As the indictments were announced, New Jersey Attorney General Paula Dow noted a growing alliance between the Lucchese organization and street gangs. She noted that Lucchese members had a working relationship with the Nine Trey Gangsters set of the Bloods to smuggle drugs and cellphones into East Jersey State Prison.

Monday, May 10, 2010

Ninety-three-year-old mobster indicted again

Ninety-three-year-old John "Sonny" Franzese, currently preparing for trial on racketeering charges, has been indicted again, according to a story by John Marzulli of the New York Daily News.

The latest indictment charges the reputed Colombo Crime Family underboss with attempting to extort money from the Hustler and Penthouse strip clubs. According to prosecutors, Franzese personally went to the clubs along with younger henchmen and offered the club owners protection against other criminal organizations.

Franzese has been imprisoned a number of times. His current parole continues until he is 102. While he awaits trial, he is free on $1 million bail.

After his May 6 arraignment on the extortion charges, Franzese was asked how he felt about the prospect of spending his last days behind bars. "Who cares?" he said. "I gotta die someplace."

Commission finds Merlino firm free of mob links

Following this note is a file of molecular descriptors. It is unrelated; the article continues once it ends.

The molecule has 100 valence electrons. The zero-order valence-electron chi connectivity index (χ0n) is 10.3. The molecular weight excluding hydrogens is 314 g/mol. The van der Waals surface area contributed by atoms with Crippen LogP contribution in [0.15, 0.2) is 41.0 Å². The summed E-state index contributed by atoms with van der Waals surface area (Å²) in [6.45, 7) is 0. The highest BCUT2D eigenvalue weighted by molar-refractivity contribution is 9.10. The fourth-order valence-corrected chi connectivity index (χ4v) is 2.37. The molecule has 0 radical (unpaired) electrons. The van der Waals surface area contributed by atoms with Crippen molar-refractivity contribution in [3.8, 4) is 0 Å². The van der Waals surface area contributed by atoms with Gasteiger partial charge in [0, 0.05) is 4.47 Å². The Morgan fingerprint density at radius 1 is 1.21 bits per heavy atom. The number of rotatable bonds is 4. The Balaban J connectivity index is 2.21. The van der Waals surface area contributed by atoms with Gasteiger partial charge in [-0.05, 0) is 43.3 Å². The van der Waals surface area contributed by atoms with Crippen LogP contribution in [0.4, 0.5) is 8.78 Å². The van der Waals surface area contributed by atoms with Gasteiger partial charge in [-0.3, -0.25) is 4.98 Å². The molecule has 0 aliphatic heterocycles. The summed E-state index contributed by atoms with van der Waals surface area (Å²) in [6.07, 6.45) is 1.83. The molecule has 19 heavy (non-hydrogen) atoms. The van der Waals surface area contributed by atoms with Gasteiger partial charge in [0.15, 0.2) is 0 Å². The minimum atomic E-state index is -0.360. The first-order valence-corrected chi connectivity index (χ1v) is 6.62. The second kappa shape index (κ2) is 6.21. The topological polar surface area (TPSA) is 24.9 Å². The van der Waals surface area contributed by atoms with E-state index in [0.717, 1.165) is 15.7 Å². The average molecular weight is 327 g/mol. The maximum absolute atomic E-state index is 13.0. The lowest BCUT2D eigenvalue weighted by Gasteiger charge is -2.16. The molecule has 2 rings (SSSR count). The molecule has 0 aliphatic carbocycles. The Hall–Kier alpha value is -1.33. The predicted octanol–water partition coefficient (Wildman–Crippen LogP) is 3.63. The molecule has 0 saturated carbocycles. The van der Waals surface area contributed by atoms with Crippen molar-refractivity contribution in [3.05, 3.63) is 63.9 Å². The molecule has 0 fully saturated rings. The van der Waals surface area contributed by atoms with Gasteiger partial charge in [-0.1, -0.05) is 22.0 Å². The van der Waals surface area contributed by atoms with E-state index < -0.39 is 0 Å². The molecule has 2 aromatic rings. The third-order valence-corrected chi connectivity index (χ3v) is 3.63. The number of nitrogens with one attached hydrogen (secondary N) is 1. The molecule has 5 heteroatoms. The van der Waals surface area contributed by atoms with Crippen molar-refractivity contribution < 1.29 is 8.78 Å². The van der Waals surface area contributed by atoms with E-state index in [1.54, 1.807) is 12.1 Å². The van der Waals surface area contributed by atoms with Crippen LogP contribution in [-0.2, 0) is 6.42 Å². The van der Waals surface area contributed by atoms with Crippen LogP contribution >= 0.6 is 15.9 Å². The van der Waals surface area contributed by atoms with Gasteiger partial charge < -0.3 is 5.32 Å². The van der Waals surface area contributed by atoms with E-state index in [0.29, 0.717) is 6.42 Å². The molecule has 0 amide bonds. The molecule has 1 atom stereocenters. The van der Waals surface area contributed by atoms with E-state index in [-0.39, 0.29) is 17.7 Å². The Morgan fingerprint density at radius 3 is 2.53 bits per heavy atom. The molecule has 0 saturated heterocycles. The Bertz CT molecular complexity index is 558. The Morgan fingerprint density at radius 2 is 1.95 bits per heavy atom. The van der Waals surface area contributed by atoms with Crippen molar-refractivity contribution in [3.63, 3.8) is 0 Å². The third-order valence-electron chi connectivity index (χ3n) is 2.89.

The New Jersey Casino Control Commission approved a license May 5 for the Bayshore Rebar Inc. firm to work on Atlantic City casino projects, according to a story by the Press of Atlantic City. The company had been banned from casino work for 21 years, due to the belief that the Merlino family, which runs the company, was involved with organized crime. In ending the ban, the commission announced that Bayshore Rebar was free of mob influence.

Joseph N. Merlino, who runs the company, is the cousin of jailed Philadelphia Mafia boss Joseph S. "Skinny Joey" Merlino and the son of the late Lawrence "Yogi" Merlino, a high-ranking mobster. However, Joseph N. Merlino successfully proved that he had severed all contact with relatives linked to organized crime.

Thursday, May 6, 2010

'Mafia Son' bookreading May 17